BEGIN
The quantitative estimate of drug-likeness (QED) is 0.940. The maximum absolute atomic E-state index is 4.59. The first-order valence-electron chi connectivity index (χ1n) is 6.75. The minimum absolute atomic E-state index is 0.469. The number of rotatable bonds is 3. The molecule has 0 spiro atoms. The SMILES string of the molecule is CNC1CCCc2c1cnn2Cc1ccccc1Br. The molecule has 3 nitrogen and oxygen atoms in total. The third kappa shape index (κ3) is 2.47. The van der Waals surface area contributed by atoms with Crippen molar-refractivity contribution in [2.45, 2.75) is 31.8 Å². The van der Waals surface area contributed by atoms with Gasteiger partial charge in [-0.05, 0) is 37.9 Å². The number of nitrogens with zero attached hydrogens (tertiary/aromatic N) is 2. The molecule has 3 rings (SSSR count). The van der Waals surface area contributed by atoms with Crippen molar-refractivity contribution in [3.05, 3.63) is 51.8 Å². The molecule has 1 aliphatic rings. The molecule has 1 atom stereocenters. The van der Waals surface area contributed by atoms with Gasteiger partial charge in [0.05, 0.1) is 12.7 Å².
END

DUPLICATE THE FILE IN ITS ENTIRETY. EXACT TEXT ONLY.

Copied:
The quantitative estimate of drug-likeness (QED) is 0.940. The maximum absolute atomic E-state index is 4.59. The first-order valence-electron chi connectivity index (χ1n) is 6.75. The minimum absolute atomic E-state index is 0.469. The number of rotatable bonds is 3. The molecule has 0 spiro atoms. The SMILES string of the molecule is CNC1CCCc2c1cnn2Cc1ccccc1Br. The molecule has 3 nitrogen and oxygen atoms in total. The third kappa shape index (κ3) is 2.47. The van der Waals surface area contributed by atoms with Crippen molar-refractivity contribution in [2.45, 2.75) is 31.8 Å². The van der Waals surface area contributed by atoms with Gasteiger partial charge in [-0.05, 0) is 37.9 Å². The number of nitrogens with zero attached hydrogens (tertiary/aromatic N) is 2. The molecule has 3 rings (SSSR count). The van der Waals surface area contributed by atoms with Crippen molar-refractivity contribution in [3.05, 3.63) is 51.8 Å². The molecule has 1 aliphatic rings. The molecule has 1 atom stereocenters. The van der Waals surface area contributed by atoms with Gasteiger partial charge in [0.05, 0.1) is 12.7 Å².